Zoe Trask Data News Weekly Contributor
Black fathers are plagued with the stereotype that they are often absent in their children’s lives. From a Western perspective, father absenteeism is usually determined if the father is not living in the same household as his children. However, this concept is not entirely applicable for Black men. According to the Centers for Disease Control and Prevention, 2.5 million Black fathers actually live with their children, compared to 1.7 million who do not. Despite this, the stereotype is still widely believed. The reason for the stereotype’s existence is because it is engraved in America’s history.
“The urban myth that is racialized comes from our legacy, which is slavery and Jim Crow,” said Sherdren Burnside, the Executive Director of Compassion Outreach of America, a New Orleans-based non-profit that supports community programs.
Black fathers are seldom credited with having direct involvement with their children and are often penalized when they cannot support them financially. According to the We Raise Foundation, nearly half of all Black American children in New Orleans live in poverty due to their family’s household income. In addition, according to economists, Black men experience the highest unemployment rates in the country, and unlike Black women they struggle to enter higher wage occupations, are less likely to be promoted and to be hired in high growth sectors.
In response to these challenges, Compassion Outreach of America launched their Fathers Matter Program in 2018 located at its resource center at 5234 N. Claiborne Ave. The Fathers Matter Program focuses on giving low-income men the resources to become whole-hearted fathers while developing their manhood.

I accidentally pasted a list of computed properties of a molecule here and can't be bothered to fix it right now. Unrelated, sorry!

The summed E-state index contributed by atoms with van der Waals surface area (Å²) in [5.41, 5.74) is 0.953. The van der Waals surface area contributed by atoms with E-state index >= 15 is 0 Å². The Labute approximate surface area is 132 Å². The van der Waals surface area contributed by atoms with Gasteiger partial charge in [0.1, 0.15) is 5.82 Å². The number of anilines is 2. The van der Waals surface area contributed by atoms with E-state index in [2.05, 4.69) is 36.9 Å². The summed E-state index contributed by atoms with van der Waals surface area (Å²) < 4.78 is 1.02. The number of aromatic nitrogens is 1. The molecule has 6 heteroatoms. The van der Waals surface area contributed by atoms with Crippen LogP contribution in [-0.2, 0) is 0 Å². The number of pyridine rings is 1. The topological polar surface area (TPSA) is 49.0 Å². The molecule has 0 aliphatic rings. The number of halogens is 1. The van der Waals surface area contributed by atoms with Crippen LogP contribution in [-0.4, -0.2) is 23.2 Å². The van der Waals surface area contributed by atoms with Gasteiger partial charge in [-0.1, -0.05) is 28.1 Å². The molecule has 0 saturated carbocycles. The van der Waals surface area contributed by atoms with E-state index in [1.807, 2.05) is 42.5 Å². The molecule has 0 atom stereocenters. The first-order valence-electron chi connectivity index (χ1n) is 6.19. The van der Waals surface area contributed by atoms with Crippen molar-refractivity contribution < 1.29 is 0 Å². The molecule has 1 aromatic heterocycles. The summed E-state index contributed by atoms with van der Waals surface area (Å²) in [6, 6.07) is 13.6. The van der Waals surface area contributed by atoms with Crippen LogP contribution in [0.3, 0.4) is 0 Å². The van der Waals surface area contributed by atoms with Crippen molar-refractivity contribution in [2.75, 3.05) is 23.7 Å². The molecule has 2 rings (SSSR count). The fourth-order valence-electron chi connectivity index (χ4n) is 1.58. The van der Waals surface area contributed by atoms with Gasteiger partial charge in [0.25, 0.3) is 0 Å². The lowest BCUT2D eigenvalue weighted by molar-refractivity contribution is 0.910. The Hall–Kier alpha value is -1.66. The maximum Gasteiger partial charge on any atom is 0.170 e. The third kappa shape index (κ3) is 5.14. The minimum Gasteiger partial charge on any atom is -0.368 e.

“It’s even deeper than money,” said Bantu Gross, Ph.D., the Program Director of Fathers Matter. “There’s other ways that men can provide, like emotional support or spiritual support,” he added.
The Fathers Matter Program provides resources and forums for fathers to develop. Through its weekly “Dad Discussions” every Thursday night, men explore topics like self-awareness, trauma, tragedy, and employment. The resources are free because of the program’s commitment to accessibility. Even during the current COVID-19 Pandemic, the discussions continue and are now held online to accommodate health guidelines. Participants must register online for a discussion from the program’s website and are sent a link to access weekly meetings moderated by the program directors.
“Everything that we have been doing is very impactful, because men have gained a sense of brotherhood,” said Darrell Creecy, the Program Manager of Fathers Matter.
The program aims to give Black men a positive outlook on fatherhood and encourages healthy development in their children for generations to come. Black fathers are being supported with their involvement to change stereotypes about them and to recreate their own image. Creecy said he believes that with the program’s influence, Black men are becoming aware that a fatherly presence is needed for their children and they are more committed to fatherhood now than in the past.
“There’s becoming a shift of Black men standing upon the involvement of their children’s lives,” Creecy said.